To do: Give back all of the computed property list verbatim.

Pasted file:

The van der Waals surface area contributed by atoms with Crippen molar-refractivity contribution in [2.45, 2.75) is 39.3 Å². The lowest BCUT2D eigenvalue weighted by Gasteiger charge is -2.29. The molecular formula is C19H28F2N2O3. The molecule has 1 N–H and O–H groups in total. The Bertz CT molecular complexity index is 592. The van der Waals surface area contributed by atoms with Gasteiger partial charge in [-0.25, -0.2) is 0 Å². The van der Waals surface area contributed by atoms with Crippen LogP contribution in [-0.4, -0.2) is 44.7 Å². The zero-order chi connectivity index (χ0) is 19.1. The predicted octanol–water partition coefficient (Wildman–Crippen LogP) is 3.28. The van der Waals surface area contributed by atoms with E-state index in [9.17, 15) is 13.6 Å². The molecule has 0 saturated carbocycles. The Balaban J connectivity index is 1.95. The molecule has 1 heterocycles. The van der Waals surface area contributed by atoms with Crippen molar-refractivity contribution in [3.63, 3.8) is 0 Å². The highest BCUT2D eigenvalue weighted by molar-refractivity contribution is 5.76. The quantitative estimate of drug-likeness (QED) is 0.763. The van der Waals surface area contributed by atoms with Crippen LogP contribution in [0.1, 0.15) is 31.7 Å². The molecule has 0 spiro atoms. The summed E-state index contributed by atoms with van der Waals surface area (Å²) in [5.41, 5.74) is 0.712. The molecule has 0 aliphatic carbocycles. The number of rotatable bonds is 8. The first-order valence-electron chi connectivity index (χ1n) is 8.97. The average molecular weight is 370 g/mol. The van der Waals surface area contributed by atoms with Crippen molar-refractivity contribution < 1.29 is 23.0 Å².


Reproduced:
The van der Waals surface area contributed by atoms with Crippen molar-refractivity contribution in [2.45, 2.75) is 39.3 Å². The lowest BCUT2D eigenvalue weighted by Gasteiger charge is -2.29. The molecular formula is C19H28F2N2O3. The molecule has 1 N–H and O–H groups in total. The Bertz CT molecular complexity index is 592. The van der Waals surface area contributed by atoms with Gasteiger partial charge in [-0.25, -0.2) is 0 Å². The van der Waals surface area contributed by atoms with Crippen LogP contribution in [-0.4, -0.2) is 44.7 Å². The zero-order chi connectivity index (χ0) is 19.1. The predicted octanol–water partition coefficient (Wildman–Crippen LogP) is 3.28. The van der Waals surface area contributed by atoms with E-state index in [9.17, 15) is 13.6 Å². The molecule has 0 saturated carbocycles. The Balaban J connectivity index is 1.95. The molecule has 1 heterocycles. The van der Waals surface area contributed by atoms with Crippen molar-refractivity contribution in [3.63, 3.8) is 0 Å². The highest BCUT2D eigenvalue weighted by molar-refractivity contribution is 5.76. The quantitative estimate of drug-likeness (QED) is 0.763. The van der Waals surface area contributed by atoms with Crippen LogP contribution in [0.1, 0.15) is 31.7 Å². The molecule has 0 spiro atoms. The summed E-state index contributed by atoms with van der Waals surface area (Å²) in [5.41, 5.74) is 0.712. The molecule has 0 aliphatic carbocycles. The number of rotatable bonds is 8. The first-order valence-electron chi connectivity index (χ1n) is 8.97. The average molecular weight is 370 g/mol. The van der Waals surface area contributed by atoms with Crippen molar-refractivity contribution < 1.29 is 23.0 Å².